Skills should be learned to the level that students can perform them quickly and accurately. To facilitate skill development, students should be encouraged to keep track of their speed and accuracy. This might be best accomplished if they can chart both. For example, I use addition and multiplication ladders to automatize arithmetic facts. As the student completes an individual ladder for a number, he/she records the completion time. Next time, the student tries to beat his/her time.  When students can complete a ladder in 15 to 20 seconds without any error, at least three times, they have automatized that addition/multiplication table.

During the modeling phase, students can be given individual and collaborative targets in order to raise expectations and to keep the class working together. That is not to say that students are put under undue pressure, but that they are encouraged to take responsibility for making an effort and doing their very best. The constant monitoring provides the best form of diagnostic teaching and leaves the students little time for goofing off.

Tests as Aids in Mastery and Understanding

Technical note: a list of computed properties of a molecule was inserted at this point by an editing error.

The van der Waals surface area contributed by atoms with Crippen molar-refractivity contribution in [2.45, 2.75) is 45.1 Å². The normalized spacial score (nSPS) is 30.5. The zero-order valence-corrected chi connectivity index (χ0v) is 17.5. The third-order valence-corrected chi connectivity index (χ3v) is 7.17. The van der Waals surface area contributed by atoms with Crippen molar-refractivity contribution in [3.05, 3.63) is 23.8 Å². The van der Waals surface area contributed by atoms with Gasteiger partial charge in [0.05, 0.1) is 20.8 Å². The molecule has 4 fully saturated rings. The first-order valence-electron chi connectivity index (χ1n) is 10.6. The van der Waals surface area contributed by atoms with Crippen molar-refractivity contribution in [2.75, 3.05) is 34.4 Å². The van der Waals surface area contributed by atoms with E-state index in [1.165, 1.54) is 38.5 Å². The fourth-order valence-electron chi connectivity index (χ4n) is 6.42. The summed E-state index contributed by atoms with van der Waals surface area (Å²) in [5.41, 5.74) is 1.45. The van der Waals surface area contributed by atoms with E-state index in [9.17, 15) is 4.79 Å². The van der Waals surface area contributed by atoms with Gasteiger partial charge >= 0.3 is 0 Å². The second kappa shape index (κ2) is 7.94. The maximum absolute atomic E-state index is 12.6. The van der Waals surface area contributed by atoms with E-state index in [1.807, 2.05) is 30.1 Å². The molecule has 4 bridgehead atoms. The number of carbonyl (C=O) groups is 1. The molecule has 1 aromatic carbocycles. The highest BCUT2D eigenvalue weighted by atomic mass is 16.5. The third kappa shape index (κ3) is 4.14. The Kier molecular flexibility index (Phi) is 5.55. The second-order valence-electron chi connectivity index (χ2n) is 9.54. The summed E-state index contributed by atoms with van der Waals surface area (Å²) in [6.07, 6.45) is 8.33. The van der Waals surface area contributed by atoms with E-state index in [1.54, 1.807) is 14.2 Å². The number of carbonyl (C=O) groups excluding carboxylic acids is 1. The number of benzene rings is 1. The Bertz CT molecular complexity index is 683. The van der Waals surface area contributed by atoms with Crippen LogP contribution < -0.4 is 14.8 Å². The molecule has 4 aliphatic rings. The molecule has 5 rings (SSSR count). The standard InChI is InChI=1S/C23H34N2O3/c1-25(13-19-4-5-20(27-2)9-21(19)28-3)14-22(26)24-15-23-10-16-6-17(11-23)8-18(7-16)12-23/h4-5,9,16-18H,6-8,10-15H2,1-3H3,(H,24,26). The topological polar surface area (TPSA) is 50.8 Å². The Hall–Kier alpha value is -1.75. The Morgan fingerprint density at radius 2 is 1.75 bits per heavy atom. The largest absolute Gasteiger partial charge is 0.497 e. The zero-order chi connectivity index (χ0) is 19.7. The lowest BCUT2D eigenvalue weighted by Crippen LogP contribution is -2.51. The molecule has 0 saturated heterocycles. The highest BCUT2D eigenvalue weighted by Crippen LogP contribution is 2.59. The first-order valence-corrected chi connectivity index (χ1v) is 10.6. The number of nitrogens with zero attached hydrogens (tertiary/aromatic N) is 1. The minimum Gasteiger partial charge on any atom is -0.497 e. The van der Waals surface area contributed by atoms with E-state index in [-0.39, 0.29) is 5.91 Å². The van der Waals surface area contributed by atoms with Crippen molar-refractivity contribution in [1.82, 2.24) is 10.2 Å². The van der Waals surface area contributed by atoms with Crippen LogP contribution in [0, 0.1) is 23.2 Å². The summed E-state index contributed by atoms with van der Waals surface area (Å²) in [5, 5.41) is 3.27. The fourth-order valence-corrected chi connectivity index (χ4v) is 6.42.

Tests have traditionally been used as a measure of learning. Properly used, tests can be and are themselves learning events. The retrieval processes triggered by tests enhance recall, sometimes to a much greater degree than do comparable opportunities to restudy the information. Restudying is better than testing in the short term, whereas an advantage for testing emerges at longer retention intervals. Testing also appears to have greater benefits for subsequent free-recall or cued-recall testing than it does for forms of testing that are less dependent on recall, such as tests of recognition or priming. Two factors that have been found to moderate the testing effect are final-test delay and final-test format:

  1. Later recall profits from having an earlier test (or tests) of to-be-               remembered information versus not having a prior test, and
  2. later recall profits, under some conditions, more from having an earlier test (or tests) than it does from having an opportunity (or  opportunities) to restudy the information in question.

From this perspective the test may have only one problem, but it calls for thinking and integration of knowledge. For example, rather than asking 20 multiplication facts, one can ask:

Problem 1: Make all the possible rectangles of area (a) 24, (b) 64, (c) 48 with whole number sides.

Problem 2: Write a six digit number between 400,000 and 500,000 that is divisible by 2, 3, 4, 5, 6, 8, 9, and 10.

Tests as Practice Aids
Tests tax a student’s fluency, recall/retrieval, and understanding. Tests provide training in retrieval in integrative ways. The testing situations add a level of desirable difficulty, recalling of various learning and problem-solving strategies used in the testing process enhance long-term memory. The more difficult the initial test, provided retrieval succeeds, the larger is the benefit of testing.